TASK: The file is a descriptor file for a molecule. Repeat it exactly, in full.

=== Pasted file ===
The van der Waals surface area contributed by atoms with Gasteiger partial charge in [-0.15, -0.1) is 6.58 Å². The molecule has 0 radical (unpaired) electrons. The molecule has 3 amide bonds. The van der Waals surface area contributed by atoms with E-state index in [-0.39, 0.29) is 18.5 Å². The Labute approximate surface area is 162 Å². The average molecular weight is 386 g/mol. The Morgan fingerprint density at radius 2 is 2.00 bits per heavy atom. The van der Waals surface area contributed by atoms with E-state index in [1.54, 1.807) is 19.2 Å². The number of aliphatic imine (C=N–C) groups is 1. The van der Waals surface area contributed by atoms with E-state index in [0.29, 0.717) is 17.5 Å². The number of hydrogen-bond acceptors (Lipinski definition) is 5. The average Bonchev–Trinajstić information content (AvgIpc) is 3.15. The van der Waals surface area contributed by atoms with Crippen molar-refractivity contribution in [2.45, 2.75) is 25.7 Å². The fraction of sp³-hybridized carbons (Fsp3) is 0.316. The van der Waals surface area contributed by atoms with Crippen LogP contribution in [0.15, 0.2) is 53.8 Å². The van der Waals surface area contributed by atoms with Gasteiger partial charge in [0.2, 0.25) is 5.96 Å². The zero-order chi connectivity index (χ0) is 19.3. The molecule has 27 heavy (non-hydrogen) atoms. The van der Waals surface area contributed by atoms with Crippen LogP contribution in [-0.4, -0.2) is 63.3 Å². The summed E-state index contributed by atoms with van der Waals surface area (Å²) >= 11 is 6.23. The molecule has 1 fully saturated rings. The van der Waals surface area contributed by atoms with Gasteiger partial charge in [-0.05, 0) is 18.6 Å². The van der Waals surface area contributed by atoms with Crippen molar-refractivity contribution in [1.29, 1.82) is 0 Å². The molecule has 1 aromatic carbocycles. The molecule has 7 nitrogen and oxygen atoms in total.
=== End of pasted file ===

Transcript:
The van der Waals surface area contributed by atoms with Gasteiger partial charge in [-0.15, -0.1) is 6.58 Å². The molecule has 0 radical (unpaired) electrons. The molecule has 3 amide bonds. The van der Waals surface area contributed by atoms with E-state index in [-0.39, 0.29) is 18.5 Å². The Labute approximate surface area is 162 Å². The average molecular weight is 386 g/mol. The Morgan fingerprint density at radius 2 is 2.00 bits per heavy atom. The van der Waals surface area contributed by atoms with E-state index in [1.54, 1.807) is 19.2 Å². The number of aliphatic imine (C=N–C) groups is 1. The van der Waals surface area contributed by atoms with E-state index in [0.29, 0.717) is 17.5 Å². The number of hydrogen-bond acceptors (Lipinski definition) is 5. The average Bonchev–Trinajstić information content (AvgIpc) is 3.15. The van der Waals surface area contributed by atoms with Crippen molar-refractivity contribution in [2.45, 2.75) is 25.7 Å². The fraction of sp³-hybridized carbons (Fsp3) is 0.316. The van der Waals surface area contributed by atoms with Crippen LogP contribution in [0.15, 0.2) is 53.8 Å². The van der Waals surface area contributed by atoms with Gasteiger partial charge in [0.2, 0.25) is 5.96 Å². The zero-order chi connectivity index (χ0) is 19.3. The molecule has 27 heavy (non-hydrogen) atoms. The van der Waals surface area contributed by atoms with Crippen LogP contribution in [-0.4, -0.2) is 63.3 Å². The summed E-state index contributed by atoms with van der Waals surface area (Å²) >= 11 is 6.23. The molecule has 1 fully saturated rings. The van der Waals surface area contributed by atoms with Gasteiger partial charge in [-0.05, 0) is 18.6 Å². The van der Waals surface area contributed by atoms with Crippen molar-refractivity contribution in [1.29, 1.82) is 0 Å². The molecule has 1 aromatic carbocycles. The molecule has 7 nitrogen and oxygen atoms in total.